$100 Android phones are a way bigger deal than the Apple watch

“The future is already here, but it is not equally distributed”, William Gibson once said. Well, the present (or at least what we call the present) isn’t equally distributed as well. While China is testing out walking lanes for people who are lost in their screens while walking (THIS IS NOT A JOKE), I was looking at a mapping of connectivity data. This map, created by John Matherly of Shodan, shows all the connectivity in the world today.


He used a stateless scanner to send a Ping request to every public IPv4 address and kept track of which IPs responded with a Pong. After the Pong he would find out where the IP is physically located using a GeoIP library (i.e. translates from x.x.x.x -> latitude/ longitude). The map clearly shows some darker areas in which connectivity is not as dense as what we are used to in Europe and the US, or not even existing (although there are some non-populated areas of course).

The next 4 billion connections
That’s why Google’s announcement of a $100/80EU fully packed smartphone is a way bigger deal than Apple’s addition to the growing list of not that impressive smart watches. While the Apple Watch is just adding even more connectivity to those that are already connected, these phones are paving the way for the next 4 billion new users of the internet. With all this talk about disruptive trends, this one truly is disruptive; both culturally and economically.

Culturally, this is about not easing into technology like we did; moving from a computer in the office to computers at home, laptops, dumb phones and eventually smartphones and tablets. This is going from local stories and information to Google’s entire web index. Economically, this is about going from doing business within a 50km radius to connecting to a web that is more and more about transactions and trust. And while $100 smartphones have been around for a while now, they usually do not come packed with functionality like the Android One.

This disruption will only take place if we handle key necessities like devices, content (in native languages), connectivty, power and some kind of transactional/financial protocol like Bitcoin to facilitate money transfers and trust management. This disruption will not take place tomorrow and devices like the Android One are just a start, but this kind of technology news is getting me much more excited than adding a screen to my wrist while still needing a phone to make it work.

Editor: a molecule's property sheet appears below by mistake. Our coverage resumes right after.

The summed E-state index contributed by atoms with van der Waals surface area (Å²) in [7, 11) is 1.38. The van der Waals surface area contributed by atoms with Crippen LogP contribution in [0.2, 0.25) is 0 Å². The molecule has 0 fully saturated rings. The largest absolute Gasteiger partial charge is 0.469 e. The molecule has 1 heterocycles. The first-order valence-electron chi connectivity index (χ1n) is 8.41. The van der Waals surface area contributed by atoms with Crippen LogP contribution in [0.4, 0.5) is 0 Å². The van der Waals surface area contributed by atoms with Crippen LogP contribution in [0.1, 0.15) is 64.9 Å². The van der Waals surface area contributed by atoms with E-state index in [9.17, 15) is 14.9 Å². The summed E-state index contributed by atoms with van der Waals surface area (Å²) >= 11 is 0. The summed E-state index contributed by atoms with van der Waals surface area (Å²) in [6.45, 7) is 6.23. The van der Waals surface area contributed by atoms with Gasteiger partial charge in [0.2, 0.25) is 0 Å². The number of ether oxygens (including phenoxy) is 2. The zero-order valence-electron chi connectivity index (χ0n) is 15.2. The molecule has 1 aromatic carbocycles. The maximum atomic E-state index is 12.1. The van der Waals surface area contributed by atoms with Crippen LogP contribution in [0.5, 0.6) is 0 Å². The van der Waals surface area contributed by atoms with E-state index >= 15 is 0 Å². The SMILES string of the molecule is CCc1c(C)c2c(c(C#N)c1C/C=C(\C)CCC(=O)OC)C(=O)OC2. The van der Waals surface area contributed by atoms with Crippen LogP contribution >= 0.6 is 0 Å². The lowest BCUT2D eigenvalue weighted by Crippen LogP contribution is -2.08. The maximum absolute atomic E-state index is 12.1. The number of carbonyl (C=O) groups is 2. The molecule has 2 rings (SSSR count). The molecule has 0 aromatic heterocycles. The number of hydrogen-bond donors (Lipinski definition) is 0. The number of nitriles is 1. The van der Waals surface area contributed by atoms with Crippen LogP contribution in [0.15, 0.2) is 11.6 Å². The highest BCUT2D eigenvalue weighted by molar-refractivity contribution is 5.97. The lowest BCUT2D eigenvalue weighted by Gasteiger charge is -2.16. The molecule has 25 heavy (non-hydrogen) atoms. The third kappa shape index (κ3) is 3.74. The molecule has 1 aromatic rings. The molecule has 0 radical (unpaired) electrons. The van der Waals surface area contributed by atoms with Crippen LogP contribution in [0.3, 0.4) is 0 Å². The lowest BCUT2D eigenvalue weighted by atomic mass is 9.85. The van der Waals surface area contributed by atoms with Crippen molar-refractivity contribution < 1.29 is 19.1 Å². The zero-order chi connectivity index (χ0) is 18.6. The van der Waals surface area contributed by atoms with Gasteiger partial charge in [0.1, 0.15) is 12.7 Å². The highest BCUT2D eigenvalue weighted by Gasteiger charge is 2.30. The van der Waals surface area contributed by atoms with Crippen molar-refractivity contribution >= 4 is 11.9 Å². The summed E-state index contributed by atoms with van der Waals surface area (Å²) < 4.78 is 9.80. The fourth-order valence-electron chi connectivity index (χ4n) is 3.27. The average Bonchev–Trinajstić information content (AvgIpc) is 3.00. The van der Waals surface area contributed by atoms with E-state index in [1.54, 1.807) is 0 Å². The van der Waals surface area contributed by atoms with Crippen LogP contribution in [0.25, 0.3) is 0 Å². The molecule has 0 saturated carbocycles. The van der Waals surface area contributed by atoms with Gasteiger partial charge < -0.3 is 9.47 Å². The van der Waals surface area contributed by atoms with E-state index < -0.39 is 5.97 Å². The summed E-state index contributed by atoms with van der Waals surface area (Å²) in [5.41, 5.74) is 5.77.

The World’s First Hoverbike Could Revolutionize the Drone Industry

The Hoverbike is the result of years worth of R&D. We combined the simplicity of a motorbike and the freedom of a helicopter to create the world’s first flying motorcycle.

When compared with a helicopter, the Hoverbike is cheaper, more rugged and easier to use – and represents a whole new way to fly. The Hoverbike flies like a quadcopter, and can be flown unmanned or manned, while being a safe – low level aerial workhorse with low on-going maintenance.

Read here more.

The Digital Layer: Enchanted Objects

Cover-designDavis Rose is a MIT Media Lab’s researcher and entrepreneur. His new book Enchanted Objects: Design, Human Desire and the Internet of Things came out recently. Last year we sat down wit David to discuss what he calls enchanted objects, or ordinary things, made extraordinary.

To answer the important question of which things we should start to enchant, you just have to study the history of the future and scan for fantasies like the autonomously driving car. Primal wishes are revealed though fables and fairy tales, for instance the talking mirror. Enchantment creates better affordances, like the ambient umbrella which lights up blue when precipitation is likely to occur.

Enchanted objects satisfy our six latent drives, dreams and wishes: omniscience, telepathy, protection, immortality, teleportation and expression.

Asked what special abilities enchanted objects offer, Rose mentions eleven categories: glanceability, wearability, useability, loveability, tangibility, learnability, expressability, gestureability, ingestability, affordability, sociability, and even the smokeability of the Blu electronic cigarettes. Eventually, Mr. Rose is certain, there won’t be a product category unaffected by enchanted objects.

Check out the interview we had with David at last years Sogeti Executive Summit on the internet of things in the videos below.

We talked to David on how adding connectivity to things enables us to build an emotional relationship with objects.

[Read more...]

SMACT 2004-2020: The Final Countdown

Having read my SMACT periodization blog post, many people over the holiday season asked me to draw up a neat picture for publications and presentations around the subject. Here it is! Please respect the Creative Commons BY-NC-SA 3.0 license and give proper credit. Also see Analytics to Power the Four-leaf SMCT Clover since you may want to use that illustration as well.